The day after Thanksgiving, I headed over to Stevie’s to make a big pot of stock from the turkey carcass, then a braised leek soup with the stock. Stevie’s idea was to do an American riff on the traditional French onion soup: roasting the leeks in the oven, then adding the stock and some leftover brussels sprout leaves, and topping it with toasted pumpernickel bread and blue cheese. This meal was deliciously filling, and the braising—which I decided to do with butter, olive oil, and sherry—inspired this recipe for turkey pot pie.
The pie filling.
In a 475-degree oven, I roasted leeks, parsnips, and kabocha squash in a little leftover white wine, sherry, and the reserved turkey drippings for about 45 minutes. Meanwhile, I made the flaky pie crust and set it to chill in the refrigerator. The vegetables came out of the oven, and once cooled, I added the leftover turkey and peas to the pan to toss them all together. The filling was enough for two pie pans, so I rolled out the thin, buttery crust to cover both. I covered the pies with an egg wash, then baked them in a 400-degree oven for about 30 minutes.
Delicious pie, right out of the oven.
For the dough:
- 1 1/2 cup all-purpose flour
- 3/4 teaspoon salt
- 1/2 teaspoon baking powder
- 1/2 cup shortening
- 4 tablespoons unsalted butter, cold and diced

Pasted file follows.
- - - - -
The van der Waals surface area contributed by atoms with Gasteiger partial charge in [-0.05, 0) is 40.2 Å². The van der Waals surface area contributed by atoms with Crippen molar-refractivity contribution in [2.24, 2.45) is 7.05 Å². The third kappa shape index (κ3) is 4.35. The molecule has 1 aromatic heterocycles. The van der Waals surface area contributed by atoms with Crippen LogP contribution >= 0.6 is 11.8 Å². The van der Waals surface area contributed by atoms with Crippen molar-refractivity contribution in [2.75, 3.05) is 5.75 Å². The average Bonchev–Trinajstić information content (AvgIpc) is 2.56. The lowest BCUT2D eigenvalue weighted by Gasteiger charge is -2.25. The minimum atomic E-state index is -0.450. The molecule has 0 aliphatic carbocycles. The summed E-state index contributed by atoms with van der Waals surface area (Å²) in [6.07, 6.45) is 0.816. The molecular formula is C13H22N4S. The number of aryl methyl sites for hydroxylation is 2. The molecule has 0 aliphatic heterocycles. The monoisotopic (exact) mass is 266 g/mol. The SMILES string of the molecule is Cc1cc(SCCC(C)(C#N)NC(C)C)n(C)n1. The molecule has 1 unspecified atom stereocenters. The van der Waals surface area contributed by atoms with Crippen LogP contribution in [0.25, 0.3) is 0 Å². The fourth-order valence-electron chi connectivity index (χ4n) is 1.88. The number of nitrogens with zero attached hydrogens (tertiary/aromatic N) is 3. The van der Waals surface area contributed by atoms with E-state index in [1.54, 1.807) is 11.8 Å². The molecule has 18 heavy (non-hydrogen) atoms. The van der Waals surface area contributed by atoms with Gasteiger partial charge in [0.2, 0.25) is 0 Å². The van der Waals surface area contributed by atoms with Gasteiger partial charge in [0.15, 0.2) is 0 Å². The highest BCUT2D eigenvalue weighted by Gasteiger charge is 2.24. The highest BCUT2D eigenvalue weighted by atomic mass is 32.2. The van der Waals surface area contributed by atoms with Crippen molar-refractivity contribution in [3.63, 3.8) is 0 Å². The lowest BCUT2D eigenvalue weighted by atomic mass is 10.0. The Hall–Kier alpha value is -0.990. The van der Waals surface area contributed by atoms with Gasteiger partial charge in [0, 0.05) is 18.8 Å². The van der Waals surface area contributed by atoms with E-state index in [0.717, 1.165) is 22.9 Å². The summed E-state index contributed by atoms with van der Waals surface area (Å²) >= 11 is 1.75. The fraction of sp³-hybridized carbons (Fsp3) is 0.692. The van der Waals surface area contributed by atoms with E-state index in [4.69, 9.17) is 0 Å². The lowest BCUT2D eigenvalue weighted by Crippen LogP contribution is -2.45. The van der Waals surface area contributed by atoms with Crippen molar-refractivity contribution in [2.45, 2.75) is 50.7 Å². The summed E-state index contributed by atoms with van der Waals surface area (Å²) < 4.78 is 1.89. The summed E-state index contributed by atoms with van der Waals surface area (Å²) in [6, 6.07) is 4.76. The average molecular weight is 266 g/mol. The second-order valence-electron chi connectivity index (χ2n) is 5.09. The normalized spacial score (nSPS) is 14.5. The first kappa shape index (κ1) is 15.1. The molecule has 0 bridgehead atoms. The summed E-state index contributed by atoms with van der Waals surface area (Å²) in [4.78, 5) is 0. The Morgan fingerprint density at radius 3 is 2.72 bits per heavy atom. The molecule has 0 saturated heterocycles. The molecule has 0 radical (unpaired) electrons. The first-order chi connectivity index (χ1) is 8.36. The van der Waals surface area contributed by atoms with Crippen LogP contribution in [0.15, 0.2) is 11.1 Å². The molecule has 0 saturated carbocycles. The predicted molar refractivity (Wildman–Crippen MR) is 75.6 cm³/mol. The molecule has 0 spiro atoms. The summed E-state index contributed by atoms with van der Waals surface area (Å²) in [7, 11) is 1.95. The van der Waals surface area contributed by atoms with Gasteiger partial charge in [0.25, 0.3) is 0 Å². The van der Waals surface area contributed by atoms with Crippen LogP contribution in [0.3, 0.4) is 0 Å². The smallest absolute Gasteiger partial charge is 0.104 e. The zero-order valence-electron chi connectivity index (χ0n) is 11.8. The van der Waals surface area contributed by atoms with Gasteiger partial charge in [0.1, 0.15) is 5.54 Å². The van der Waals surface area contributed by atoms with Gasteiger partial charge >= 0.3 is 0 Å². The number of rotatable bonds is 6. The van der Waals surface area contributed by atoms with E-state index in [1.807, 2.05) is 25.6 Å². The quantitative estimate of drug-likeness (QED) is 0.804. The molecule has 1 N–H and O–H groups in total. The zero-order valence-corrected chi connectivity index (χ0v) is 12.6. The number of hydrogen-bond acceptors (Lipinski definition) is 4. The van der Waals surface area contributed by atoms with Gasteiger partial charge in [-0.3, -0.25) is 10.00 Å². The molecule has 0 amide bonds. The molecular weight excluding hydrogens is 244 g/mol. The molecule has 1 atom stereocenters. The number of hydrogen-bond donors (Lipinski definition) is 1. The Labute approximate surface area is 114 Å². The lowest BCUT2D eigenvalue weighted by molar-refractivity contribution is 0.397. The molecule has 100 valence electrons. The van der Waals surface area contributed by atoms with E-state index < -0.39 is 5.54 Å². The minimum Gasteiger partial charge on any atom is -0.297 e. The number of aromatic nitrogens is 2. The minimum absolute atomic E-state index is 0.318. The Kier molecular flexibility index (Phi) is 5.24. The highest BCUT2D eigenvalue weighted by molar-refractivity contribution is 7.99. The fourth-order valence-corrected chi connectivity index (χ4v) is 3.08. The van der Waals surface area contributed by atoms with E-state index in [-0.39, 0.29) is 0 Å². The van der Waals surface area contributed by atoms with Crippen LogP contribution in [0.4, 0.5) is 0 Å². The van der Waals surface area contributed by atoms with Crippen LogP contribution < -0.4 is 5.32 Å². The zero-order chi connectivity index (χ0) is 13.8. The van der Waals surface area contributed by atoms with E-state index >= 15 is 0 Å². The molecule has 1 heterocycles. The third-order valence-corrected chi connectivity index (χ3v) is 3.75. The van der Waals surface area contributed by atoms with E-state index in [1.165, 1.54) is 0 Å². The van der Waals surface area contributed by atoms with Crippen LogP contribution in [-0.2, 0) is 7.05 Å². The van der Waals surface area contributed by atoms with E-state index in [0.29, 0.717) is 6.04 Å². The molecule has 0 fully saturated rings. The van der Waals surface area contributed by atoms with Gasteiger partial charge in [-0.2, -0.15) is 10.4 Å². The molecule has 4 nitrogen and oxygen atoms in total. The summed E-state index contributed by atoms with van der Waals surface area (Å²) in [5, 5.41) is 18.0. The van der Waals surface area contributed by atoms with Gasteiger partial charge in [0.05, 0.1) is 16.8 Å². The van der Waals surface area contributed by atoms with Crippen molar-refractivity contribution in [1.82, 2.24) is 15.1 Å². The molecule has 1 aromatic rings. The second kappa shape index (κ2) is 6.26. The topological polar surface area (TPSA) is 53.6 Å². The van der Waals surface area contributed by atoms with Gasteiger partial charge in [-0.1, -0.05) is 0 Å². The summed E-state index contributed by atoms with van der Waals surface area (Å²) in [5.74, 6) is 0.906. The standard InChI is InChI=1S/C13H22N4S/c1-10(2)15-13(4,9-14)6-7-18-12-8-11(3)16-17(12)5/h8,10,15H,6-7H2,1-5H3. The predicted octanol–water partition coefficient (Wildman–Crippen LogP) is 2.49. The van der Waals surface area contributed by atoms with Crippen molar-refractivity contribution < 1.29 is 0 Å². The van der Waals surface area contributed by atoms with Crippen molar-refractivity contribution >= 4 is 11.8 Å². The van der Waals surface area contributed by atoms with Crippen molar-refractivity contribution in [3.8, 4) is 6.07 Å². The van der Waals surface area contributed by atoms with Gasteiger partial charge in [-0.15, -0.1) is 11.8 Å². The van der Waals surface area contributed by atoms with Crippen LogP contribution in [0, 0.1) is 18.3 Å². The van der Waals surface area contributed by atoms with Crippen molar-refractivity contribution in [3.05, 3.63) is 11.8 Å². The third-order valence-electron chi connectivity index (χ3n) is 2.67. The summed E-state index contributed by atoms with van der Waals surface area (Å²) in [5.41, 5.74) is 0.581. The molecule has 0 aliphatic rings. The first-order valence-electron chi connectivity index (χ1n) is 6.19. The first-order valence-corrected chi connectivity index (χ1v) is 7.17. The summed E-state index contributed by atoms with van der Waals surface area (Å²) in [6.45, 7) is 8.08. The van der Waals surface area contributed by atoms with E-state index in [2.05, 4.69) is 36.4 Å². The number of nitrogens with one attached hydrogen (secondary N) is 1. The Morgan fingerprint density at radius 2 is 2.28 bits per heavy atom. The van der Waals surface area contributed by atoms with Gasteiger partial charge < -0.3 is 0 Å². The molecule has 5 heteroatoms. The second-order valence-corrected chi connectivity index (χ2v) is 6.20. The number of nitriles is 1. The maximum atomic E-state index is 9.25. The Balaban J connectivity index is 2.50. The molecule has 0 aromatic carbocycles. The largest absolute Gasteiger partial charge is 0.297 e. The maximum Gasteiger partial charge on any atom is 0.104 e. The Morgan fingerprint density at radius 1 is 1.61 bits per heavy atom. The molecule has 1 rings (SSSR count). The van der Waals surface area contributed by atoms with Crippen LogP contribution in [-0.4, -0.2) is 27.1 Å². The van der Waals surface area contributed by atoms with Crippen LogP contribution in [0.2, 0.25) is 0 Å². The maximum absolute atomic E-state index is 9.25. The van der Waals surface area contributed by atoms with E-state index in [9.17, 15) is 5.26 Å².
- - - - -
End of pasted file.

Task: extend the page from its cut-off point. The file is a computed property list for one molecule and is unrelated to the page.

- 1/8 – 1/4 cup ice water
- 1 egg beaten, for egg wash
For the filling:
- 4 leeks, quartered lengthwise
- 1/2 medium kabocha squash, diced
- 4 parsnips, peeled and diced
- 1/4 cup white wine
- 1/4 cup sherry
- 4 tablespoons turkey drippings or cooking oil
- 2 teaspoons fresh thyme
- 1 cup frozen peas, thawed
- 1 cup turkey, cooked and shredded
- 2 teaspoons flour
- Salt and pepper
Preheat the oven to 475-degrees. Place vegetables in a baking dish and cover with wine, sherry, and turkey drippings. Add fresh thyme, salt, and pepper for seasoning and place, uncovered, in over for 45 minutes. Stir occasionally. Remove from the oven and reduce heat to 400-degrees.
For the dough, combine the flour, salt, and baking powder. Add the shortening and butter, and combine with your fingers until the fat is the size of peas. Add a small amount of water at a time, just enough to work the dough into a ball. Place in refrigerator for a half hour to chill.
In a frying pan, add the vegetables in their cooking juices and slowly stir in a bit of flour to make a sort of roux. Then add the turkey and peas, toss together, and place filling in the bottom of a pie pan. Remove the dough from the refrigerator, roll it out to a 1/8-inch thickness, and place over the pie pan. Crimp around the edges if desired and pierce with a fork several times to allow the air to escape while cooking. Brush with the beaten egg and bake for a half hour.
Recipe inspired by Wai Hon Chu, Whole Foods Culinary Center Educator